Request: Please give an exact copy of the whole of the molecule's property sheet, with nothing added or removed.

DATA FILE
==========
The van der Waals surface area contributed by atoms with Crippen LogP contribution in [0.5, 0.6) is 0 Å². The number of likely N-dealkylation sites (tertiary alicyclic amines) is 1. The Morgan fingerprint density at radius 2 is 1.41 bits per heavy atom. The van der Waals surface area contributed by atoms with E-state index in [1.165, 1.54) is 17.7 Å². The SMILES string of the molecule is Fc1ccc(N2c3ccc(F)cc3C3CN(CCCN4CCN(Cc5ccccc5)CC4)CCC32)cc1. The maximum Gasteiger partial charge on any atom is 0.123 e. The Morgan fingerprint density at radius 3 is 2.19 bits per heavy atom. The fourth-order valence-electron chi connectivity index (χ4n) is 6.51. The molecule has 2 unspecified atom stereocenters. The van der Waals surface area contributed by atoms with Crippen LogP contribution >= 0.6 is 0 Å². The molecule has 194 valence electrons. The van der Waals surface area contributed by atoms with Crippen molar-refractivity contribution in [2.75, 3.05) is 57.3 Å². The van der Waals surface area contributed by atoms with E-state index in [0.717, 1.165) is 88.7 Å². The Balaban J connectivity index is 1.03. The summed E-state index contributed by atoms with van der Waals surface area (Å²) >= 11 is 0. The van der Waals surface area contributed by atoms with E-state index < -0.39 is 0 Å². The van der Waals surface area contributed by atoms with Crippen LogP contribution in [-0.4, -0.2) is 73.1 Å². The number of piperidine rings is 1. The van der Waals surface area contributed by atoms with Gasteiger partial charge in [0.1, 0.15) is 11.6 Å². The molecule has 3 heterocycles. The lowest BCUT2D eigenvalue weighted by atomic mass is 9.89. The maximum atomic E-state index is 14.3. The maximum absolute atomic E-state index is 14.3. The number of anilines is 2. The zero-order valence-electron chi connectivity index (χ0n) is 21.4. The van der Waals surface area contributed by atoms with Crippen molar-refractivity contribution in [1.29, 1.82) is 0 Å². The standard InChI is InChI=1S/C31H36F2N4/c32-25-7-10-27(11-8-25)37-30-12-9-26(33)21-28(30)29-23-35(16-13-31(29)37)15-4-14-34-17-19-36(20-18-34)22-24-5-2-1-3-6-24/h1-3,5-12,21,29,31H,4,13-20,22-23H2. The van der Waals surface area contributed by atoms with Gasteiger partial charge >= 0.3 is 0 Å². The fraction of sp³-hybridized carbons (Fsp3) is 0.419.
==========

The van der Waals surface area contributed by atoms with Crippen LogP contribution in [0.5, 0.6) is 0 Å². The number of likely N-dealkylation sites (tertiary alicyclic amines) is 1. The Morgan fingerprint density at radius 2 is 1.41 bits per heavy atom. The van der Waals surface area contributed by atoms with E-state index in [1.165, 1.54) is 17.7 Å². The SMILES string of the molecule is Fc1ccc(N2c3ccc(F)cc3C3CN(CCCN4CCN(Cc5ccccc5)CC4)CCC32)cc1. The maximum Gasteiger partial charge on any atom is 0.123 e. The Morgan fingerprint density at radius 3 is 2.19 bits per heavy atom. The fourth-order valence-electron chi connectivity index (χ4n) is 6.51. The molecule has 2 unspecified atom stereocenters. The van der Waals surface area contributed by atoms with Crippen LogP contribution >= 0.6 is 0 Å². The molecule has 194 valence electrons. The van der Waals surface area contributed by atoms with Crippen molar-refractivity contribution in [2.75, 3.05) is 57.3 Å². The van der Waals surface area contributed by atoms with E-state index in [0.717, 1.165) is 88.7 Å². The Balaban J connectivity index is 1.03. The summed E-state index contributed by atoms with van der Waals surface area (Å²) >= 11 is 0. The van der Waals surface area contributed by atoms with E-state index < -0.39 is 0 Å². The van der Waals surface area contributed by atoms with Crippen LogP contribution in [-0.4, -0.2) is 73.1 Å². The number of piperidine rings is 1. The van der Waals surface area contributed by atoms with Gasteiger partial charge in [0.1, 0.15) is 11.6 Å². The molecule has 3 heterocycles. The lowest BCUT2D eigenvalue weighted by atomic mass is 9.89. The maximum atomic E-state index is 14.3. The maximum absolute atomic E-state index is 14.3. The number of anilines is 2. The zero-order valence-electron chi connectivity index (χ0n) is 21.4. The van der Waals surface area contributed by atoms with Crippen molar-refractivity contribution in [1.29, 1.82) is 0 Å². The standard InChI is InChI=1S/C31H36F2N4/c32-25-7-10-27(11-8-25)37-30-12-9-26(33)21-28(30)29-23-35(16-13-31(29)37)15-4-14-34-17-19-36(20-18-34)22-24-5-2-1-3-6-24/h1-3,5-12,21,29,31H,4,13-20,22-23H2. The van der Waals surface area contributed by atoms with Gasteiger partial charge >= 0.3 is 0 Å². The fraction of sp³-hybridized carbons (Fsp3) is 0.419.